How to make money from blackouts in America

With energy demand having risen by 35% over the last decade - and forecast to rise another 40% in the next 15 years, a threadbare power grid is struggling to handle the volumes.

In the summer of 2003, a simple power outage in a northeast Ohio town set off a chain reaction that would lead to more than $6bn worth of damage to the US economy. As a 350,000-volt power line brushed against a roadside tree, the local power grid collapsed, sending an electrical surge that short-circuited power systems from Detroit to New York and Toronto. Traffic lights failed, subways were evacuated and thousands of people were trapped in lifts in offices and apartments. More than 50 million people ended up in darkness in the biggest blackout in America's history.

Unfortunately, America hasn't seen the last of these blackouts. With energy demand having risen by 35% in the US over the last decade, and forecast to rise another 40% in the next 15 years, a threadbare power grid (which hasn't had any significant capacity added to it in 20 years) is struggling to handle the volumes. In response, American utilities have been falling over themselves to build new coal-fired power plants to meet demand.

But this isn't really a sustainable response. First, it's getting expensive, says Matthew Wald in The New York Times. The cost of building a coal-fired power plant has gone through the roof in recent years. But more importantly, it isn't playing well with the environmentalists. The result? The threat of heavy taxation on carbon emissions and a consequent announcement from Citigroup, JP Morgan Chase and Morgan Stanley that new guidelines will be taking this risk into account when considering lending money out to build new coal-fired plants. Borrowers must now submit plans on "how they intend to offset carbon emissions and account for future costs from such new regulations", says Jim Juback on MSN Money.

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All this is fast turning the attention of utility companies to natural gas, which burns more cleanly than coal and makes for cheaper plants. A gas-fired plant is also about 25% cheaper to construct. A total of 7,727 megawatts of gas-fired capacity was built in 2007 and that's expected to climb to 9,966 megawatts this year. Pace Global, the energy consultancy group, has lowered its projections for new coal-fired power plants between 2006 to 2025 by 33%, and upped projections for gas-fired plants by 100%.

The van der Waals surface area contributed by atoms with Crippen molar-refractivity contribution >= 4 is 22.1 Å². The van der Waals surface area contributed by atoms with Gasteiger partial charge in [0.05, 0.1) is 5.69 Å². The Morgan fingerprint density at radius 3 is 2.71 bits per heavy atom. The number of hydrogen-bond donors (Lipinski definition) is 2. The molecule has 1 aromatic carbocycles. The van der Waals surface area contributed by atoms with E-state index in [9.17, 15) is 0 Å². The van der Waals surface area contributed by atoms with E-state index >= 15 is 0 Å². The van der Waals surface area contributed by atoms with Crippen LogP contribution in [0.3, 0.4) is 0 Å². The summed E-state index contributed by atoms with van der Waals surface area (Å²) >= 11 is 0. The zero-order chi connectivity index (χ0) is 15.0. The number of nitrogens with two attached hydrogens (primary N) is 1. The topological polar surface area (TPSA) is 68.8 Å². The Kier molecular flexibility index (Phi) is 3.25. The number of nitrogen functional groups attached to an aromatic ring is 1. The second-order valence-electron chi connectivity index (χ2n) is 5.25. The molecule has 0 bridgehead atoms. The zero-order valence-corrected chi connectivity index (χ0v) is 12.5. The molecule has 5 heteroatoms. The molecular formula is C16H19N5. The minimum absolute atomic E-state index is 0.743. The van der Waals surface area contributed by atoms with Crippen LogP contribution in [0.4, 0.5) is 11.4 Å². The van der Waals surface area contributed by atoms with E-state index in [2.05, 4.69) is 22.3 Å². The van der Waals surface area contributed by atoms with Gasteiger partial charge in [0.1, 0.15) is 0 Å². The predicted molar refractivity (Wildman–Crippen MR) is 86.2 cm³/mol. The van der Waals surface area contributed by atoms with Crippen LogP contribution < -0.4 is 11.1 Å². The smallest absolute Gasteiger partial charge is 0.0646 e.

This added demand is rapidly going to affect prices. Although global supplies of natural gas are plentiful, reserves in America have been run down for years, with some industry experts suggesting that production peaked in 2001. Sourcing gas from abroad will also be a problem. For use in the US, the gas would have to be liquefied at a plant near its source in a country such as Qatar, loaded onto specially designed ships and then turned back into gas at a plant in America.This isn't easily done note that only 3% of global gas demand ends up being filled by liquified natural gas (LNG).

So with demand already outstripping a constricted supply, natural-gas prices look set to follow oil's trajectory. "Old salts of the energy markets steer by the lights of a six-to-one ratio between the prices of oil and natural gas," says Chris Mayer for the Rude Awakening. With the current ratio at 13-to-one, gas has a long way to go, especially given that with solar, wind power and biofuels all a bit unsatisfactory, many recognise natural gas as the ideal stepping stone to a carbon-free future. We have a look at one gas producer who should do well out of this below.

The best stock in the energy sector

One of the company's best placed to benefit from the boom in natural gas power should be Devon Energy (NYSE:DVN), says Jim Jubak on MSN Money. Devon is one of the largest exploration and production gas companies in the US (to say nothing of being the 48th best company in America to work for, according to Fortune). It has a dominant position in the gas-rich Barnett Shale region in Texas. Its production mix is split with 64% natural gas, 36% crude oil.


Many gas producers have been suffering from escalating costs as drilling, hurricane insurance and exploration costs escalate. But while it can hardly avoid all the rises, Devon has a reputation for keeping a lid on costs, Scott Black of Delphi Management told Barrons especially when it comes to exploration. The firm drilled 2,440 wells in 2007 with a 98% success rate. The shares currently trade at a discount to the sector on a forward p/e of 11.6.

Eoin came to Money Week in 2006 having graduated with a MLitt in economics from Trinity College, Dublin. He taught economic history for two years at Trinity, while researching a thesis on how herd behaviour destroys financial markets.

Eoin acts as managing editor of MoneyWeek's newsletters.